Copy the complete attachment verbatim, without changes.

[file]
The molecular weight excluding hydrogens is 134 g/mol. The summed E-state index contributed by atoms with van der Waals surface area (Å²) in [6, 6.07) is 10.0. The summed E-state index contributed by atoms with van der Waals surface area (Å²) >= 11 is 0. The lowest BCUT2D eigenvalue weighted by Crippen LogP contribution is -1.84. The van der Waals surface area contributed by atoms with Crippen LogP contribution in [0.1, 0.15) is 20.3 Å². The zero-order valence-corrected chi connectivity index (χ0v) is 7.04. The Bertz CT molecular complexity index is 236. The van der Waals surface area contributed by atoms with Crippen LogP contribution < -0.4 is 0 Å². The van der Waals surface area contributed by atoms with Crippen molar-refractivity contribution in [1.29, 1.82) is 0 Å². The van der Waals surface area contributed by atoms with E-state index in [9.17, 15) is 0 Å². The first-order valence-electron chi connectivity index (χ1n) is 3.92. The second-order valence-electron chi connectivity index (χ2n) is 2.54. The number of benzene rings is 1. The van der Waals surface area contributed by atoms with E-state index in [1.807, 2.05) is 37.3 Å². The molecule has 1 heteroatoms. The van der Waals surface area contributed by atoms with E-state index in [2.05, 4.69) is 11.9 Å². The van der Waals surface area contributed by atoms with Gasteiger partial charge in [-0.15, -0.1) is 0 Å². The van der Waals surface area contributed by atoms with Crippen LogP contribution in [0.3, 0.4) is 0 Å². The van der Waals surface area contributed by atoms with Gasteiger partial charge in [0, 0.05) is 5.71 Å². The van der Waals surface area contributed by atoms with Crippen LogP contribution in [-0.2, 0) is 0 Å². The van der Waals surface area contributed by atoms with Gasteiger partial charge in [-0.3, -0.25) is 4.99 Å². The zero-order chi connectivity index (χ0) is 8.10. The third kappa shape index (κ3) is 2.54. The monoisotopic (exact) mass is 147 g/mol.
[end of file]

The molecular weight excluding hydrogens is 134 g/mol. The summed E-state index contributed by atoms with van der Waals surface area (Å²) in [6, 6.07) is 10.0. The summed E-state index contributed by atoms with van der Waals surface area (Å²) >= 11 is 0. The lowest BCUT2D eigenvalue weighted by Crippen LogP contribution is -1.84. The van der Waals surface area contributed by atoms with Crippen LogP contribution in [0.1, 0.15) is 20.3 Å². The zero-order valence-corrected chi connectivity index (χ0v) is 7.04. The Bertz CT molecular complexity index is 236. The van der Waals surface area contributed by atoms with Crippen LogP contribution < -0.4 is 0 Å². The van der Waals surface area contributed by atoms with Crippen molar-refractivity contribution in [1.29, 1.82) is 0 Å². The van der Waals surface area contributed by atoms with E-state index in [9.17, 15) is 0 Å². The first-order valence-electron chi connectivity index (χ1n) is 3.92. The second-order valence-electron chi connectivity index (χ2n) is 2.54. The number of benzene rings is 1. The van der Waals surface area contributed by atoms with E-state index in [1.807, 2.05) is 37.3 Å². The molecule has 1 heteroatoms. The van der Waals surface area contributed by atoms with E-state index in [2.05, 4.69) is 11.9 Å². The van der Waals surface area contributed by atoms with Gasteiger partial charge in [-0.15, -0.1) is 0 Å². The van der Waals surface area contributed by atoms with Crippen LogP contribution in [0.3, 0.4) is 0 Å². The van der Waals surface area contributed by atoms with Gasteiger partial charge in [0, 0.05) is 5.71 Å². The van der Waals surface area contributed by atoms with Crippen LogP contribution in [-0.2, 0) is 0 Å². The van der Waals surface area contributed by atoms with Gasteiger partial charge in [-0.3, -0.25) is 4.99 Å². The zero-order chi connectivity index (χ0) is 8.10. The third kappa shape index (κ3) is 2.54. The monoisotopic (exact) mass is 147 g/mol.